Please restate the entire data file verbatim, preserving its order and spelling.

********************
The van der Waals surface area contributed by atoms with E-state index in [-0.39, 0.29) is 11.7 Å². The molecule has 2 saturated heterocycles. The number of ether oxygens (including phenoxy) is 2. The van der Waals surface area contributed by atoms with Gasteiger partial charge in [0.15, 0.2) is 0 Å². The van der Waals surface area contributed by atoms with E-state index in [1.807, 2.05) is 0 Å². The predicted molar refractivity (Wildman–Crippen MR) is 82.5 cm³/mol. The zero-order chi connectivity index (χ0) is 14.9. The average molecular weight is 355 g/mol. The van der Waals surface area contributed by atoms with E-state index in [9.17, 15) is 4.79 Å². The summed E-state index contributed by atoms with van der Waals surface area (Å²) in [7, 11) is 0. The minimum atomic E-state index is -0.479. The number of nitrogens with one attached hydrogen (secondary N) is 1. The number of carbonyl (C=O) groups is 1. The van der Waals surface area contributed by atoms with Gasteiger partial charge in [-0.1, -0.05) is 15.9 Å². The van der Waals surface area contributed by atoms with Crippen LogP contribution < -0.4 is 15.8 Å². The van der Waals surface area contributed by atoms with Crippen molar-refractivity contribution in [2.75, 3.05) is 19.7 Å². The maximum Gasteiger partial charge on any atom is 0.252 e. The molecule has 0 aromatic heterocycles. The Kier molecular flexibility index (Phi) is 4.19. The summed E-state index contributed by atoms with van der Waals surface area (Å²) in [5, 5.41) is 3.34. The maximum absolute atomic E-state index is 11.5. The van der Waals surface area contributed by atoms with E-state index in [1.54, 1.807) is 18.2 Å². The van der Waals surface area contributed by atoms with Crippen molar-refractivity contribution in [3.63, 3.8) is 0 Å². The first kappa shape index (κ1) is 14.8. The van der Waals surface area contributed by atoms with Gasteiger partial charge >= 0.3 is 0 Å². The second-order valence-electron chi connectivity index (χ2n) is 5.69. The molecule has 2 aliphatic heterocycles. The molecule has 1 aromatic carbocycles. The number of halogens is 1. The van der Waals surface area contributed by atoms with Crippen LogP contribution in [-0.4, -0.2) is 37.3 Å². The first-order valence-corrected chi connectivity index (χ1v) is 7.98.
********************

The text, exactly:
The van der Waals surface area contributed by atoms with E-state index in [-0.39, 0.29) is 11.7 Å². The molecule has 2 saturated heterocycles. The number of ether oxygens (including phenoxy) is 2. The van der Waals surface area contributed by atoms with Gasteiger partial charge in [0.15, 0.2) is 0 Å². The van der Waals surface area contributed by atoms with E-state index in [1.807, 2.05) is 0 Å². The predicted molar refractivity (Wildman–Crippen MR) is 82.5 cm³/mol. The zero-order chi connectivity index (χ0) is 14.9. The average molecular weight is 355 g/mol. The van der Waals surface area contributed by atoms with E-state index in [9.17, 15) is 4.79 Å². The summed E-state index contributed by atoms with van der Waals surface area (Å²) in [7, 11) is 0. The minimum atomic E-state index is -0.479. The number of nitrogens with one attached hydrogen (secondary N) is 1. The number of carbonyl (C=O) groups is 1. The van der Waals surface area contributed by atoms with Gasteiger partial charge in [-0.1, -0.05) is 15.9 Å². The van der Waals surface area contributed by atoms with Crippen LogP contribution < -0.4 is 15.8 Å². The van der Waals surface area contributed by atoms with Crippen molar-refractivity contribution in [2.75, 3.05) is 19.7 Å². The maximum Gasteiger partial charge on any atom is 0.252 e. The molecule has 0 aromatic heterocycles. The Kier molecular flexibility index (Phi) is 4.19. The summed E-state index contributed by atoms with van der Waals surface area (Å²) in [5, 5.41) is 3.34. The maximum absolute atomic E-state index is 11.5. The van der Waals surface area contributed by atoms with E-state index in [1.54, 1.807) is 18.2 Å². The van der Waals surface area contributed by atoms with Crippen molar-refractivity contribution in [3.63, 3.8) is 0 Å². The first kappa shape index (κ1) is 14.8. The van der Waals surface area contributed by atoms with Gasteiger partial charge >= 0.3 is 0 Å². The second-order valence-electron chi connectivity index (χ2n) is 5.69. The molecule has 2 aliphatic heterocycles. The molecule has 1 aromatic carbocycles. The number of halogens is 1. The van der Waals surface area contributed by atoms with Crippen LogP contribution in [-0.4, -0.2) is 37.3 Å². The first-order valence-corrected chi connectivity index (χ1v) is 7.98.